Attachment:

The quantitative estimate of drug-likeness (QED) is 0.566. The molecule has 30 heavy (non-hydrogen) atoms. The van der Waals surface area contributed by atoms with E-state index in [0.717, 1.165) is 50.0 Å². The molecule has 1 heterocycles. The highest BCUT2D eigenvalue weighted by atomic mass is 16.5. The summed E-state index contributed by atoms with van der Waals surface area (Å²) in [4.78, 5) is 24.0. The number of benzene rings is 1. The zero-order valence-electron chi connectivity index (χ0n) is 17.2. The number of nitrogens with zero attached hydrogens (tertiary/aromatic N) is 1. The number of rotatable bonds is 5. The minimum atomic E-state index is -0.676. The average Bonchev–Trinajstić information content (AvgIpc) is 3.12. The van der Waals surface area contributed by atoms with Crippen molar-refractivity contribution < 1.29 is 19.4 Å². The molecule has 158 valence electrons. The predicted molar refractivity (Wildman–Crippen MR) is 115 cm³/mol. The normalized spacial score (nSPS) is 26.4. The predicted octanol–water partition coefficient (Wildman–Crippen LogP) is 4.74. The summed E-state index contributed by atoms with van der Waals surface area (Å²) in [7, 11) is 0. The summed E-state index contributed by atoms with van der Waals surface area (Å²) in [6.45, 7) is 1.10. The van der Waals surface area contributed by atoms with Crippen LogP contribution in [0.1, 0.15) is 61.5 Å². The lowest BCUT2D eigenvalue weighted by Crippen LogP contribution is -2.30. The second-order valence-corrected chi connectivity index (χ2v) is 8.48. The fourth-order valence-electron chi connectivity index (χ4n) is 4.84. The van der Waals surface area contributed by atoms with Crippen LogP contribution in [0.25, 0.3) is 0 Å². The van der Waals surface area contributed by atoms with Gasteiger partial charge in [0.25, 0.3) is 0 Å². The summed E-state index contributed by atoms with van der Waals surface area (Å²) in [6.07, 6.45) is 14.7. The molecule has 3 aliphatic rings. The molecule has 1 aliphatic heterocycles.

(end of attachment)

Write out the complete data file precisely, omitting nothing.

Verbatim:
The quantitative estimate of drug-likeness (QED) is 0.566. The molecule has 30 heavy (non-hydrogen) atoms. The van der Waals surface area contributed by atoms with E-state index in [0.717, 1.165) is 50.0 Å². The molecule has 1 heterocycles. The highest BCUT2D eigenvalue weighted by atomic mass is 16.5. The summed E-state index contributed by atoms with van der Waals surface area (Å²) in [4.78, 5) is 24.0. The number of benzene rings is 1. The zero-order valence-electron chi connectivity index (χ0n) is 17.2. The number of nitrogens with zero attached hydrogens (tertiary/aromatic N) is 1. The number of rotatable bonds is 5. The minimum atomic E-state index is -0.676. The average Bonchev–Trinajstić information content (AvgIpc) is 3.12. The van der Waals surface area contributed by atoms with Crippen molar-refractivity contribution < 1.29 is 19.4 Å². The molecule has 158 valence electrons. The predicted molar refractivity (Wildman–Crippen MR) is 115 cm³/mol. The normalized spacial score (nSPS) is 26.4. The predicted octanol–water partition coefficient (Wildman–Crippen LogP) is 4.74. The summed E-state index contributed by atoms with van der Waals surface area (Å²) in [7, 11) is 0. The summed E-state index contributed by atoms with van der Waals surface area (Å²) in [6.45, 7) is 1.10. The van der Waals surface area contributed by atoms with Crippen LogP contribution in [0.1, 0.15) is 61.5 Å². The lowest BCUT2D eigenvalue weighted by Crippen LogP contribution is -2.30. The second-order valence-corrected chi connectivity index (χ2v) is 8.48. The fourth-order valence-electron chi connectivity index (χ4n) is 4.84. The van der Waals surface area contributed by atoms with Crippen LogP contribution in [0.25, 0.3) is 0 Å². The van der Waals surface area contributed by atoms with Gasteiger partial charge in [0.25, 0.3) is 0 Å². The summed E-state index contributed by atoms with van der Waals surface area (Å²) in [6.07, 6.45) is 14.7. The molecule has 3 aliphatic rings. The molecule has 1 aliphatic heterocycles.